Tuesday, January 26, 2010

PC terminology

I’ve always tended to roll my eyes at ever-changing political correct labels for groups, figuring there’s no real logic to what name is considered polite at a particular point in time. It seems like names just wear out over time and are replaced by new fresh labels periodically.

So I was surprised to read about one logical change in labels in Vernon Smith’s autobiography, where he talks extensively about his pro civil rights activities and race relations in the 30s through 60s. Apparently the “negro” label was replaced with “black” because it was too formal when compared to the “white” label universally used instead of “Caucasian”. Obviously the derogatory derivative “nigger” is insulting but “negro” became insulting as well since it was also unequal to the label for the majority.

In that light it is pretty hilarious that now “black” is being replaced with “African American”, and likewise “Indian” or even “American Indian” is being replaced with “Native American”. (Not to mention that “blacks” and “African Americans” are not the same groups of people, since many African Americans are white and many blacks aren’t American, and “black” is the relevant title when discussing skin-tone based discrimination and associations.)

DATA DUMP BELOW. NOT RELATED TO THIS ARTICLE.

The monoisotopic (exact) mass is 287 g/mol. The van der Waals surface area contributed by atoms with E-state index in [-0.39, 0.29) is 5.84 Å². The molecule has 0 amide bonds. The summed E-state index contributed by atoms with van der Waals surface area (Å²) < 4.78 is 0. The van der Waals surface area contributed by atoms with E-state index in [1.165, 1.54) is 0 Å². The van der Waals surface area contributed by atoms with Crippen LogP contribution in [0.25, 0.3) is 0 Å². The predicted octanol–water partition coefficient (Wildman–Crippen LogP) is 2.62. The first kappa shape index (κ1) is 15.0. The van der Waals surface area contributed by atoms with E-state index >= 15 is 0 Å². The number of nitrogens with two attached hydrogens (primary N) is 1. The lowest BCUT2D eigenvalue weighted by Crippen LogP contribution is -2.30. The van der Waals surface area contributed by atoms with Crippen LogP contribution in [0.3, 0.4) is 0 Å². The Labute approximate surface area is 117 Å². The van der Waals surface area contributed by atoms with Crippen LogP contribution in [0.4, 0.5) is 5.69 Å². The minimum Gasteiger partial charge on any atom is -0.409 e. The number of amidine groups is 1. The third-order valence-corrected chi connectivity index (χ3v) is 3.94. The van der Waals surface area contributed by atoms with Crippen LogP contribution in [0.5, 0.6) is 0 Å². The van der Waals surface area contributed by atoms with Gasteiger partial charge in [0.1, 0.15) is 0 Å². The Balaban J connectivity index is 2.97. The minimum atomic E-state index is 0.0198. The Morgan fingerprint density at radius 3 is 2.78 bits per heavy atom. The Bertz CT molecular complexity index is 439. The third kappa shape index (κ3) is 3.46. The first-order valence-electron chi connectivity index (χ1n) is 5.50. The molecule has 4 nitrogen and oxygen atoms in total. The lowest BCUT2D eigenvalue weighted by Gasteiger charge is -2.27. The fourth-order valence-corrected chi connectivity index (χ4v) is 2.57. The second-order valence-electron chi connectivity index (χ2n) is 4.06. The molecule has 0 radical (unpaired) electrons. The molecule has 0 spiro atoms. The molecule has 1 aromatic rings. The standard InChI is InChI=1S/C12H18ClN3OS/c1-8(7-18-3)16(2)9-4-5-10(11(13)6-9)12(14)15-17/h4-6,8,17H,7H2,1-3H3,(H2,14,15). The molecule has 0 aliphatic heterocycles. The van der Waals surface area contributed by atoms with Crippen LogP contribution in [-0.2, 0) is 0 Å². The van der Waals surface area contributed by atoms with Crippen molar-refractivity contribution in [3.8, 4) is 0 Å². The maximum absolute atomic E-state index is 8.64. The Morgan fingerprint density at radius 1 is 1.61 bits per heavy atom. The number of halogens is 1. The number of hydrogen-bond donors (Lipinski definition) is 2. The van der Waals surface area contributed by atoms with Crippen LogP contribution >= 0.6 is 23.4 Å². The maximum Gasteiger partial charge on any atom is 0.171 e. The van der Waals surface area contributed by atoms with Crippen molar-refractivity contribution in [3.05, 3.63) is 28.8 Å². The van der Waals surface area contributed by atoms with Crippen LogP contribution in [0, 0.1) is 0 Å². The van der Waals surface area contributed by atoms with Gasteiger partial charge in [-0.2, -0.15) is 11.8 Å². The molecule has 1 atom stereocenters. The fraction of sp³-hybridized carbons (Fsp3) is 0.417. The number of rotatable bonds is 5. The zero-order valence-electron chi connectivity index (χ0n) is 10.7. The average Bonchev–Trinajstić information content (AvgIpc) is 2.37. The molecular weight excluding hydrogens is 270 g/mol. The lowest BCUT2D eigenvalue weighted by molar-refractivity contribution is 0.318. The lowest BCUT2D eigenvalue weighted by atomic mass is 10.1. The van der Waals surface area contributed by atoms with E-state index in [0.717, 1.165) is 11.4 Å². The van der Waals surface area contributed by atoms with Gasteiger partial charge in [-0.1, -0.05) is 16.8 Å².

What’s even funnier is that (so I hear) many blacks object to the new overly-formal and inaccurate title. PC language is lately more designed to avoid guilt than to avoid insult, judging by how much more crap I hear about racism from privileged white people than from marginalized minorities (Ok, that may have something to do with the city I live in…) There is certainly no logic in the crippled -> disabled -> handicapped -> mobility challenged chain. They all mean the same thing.

Over time, whatever the current terminology is, bigoted people will abuse it for bigoted purposes. The people, not the terminology, need changing.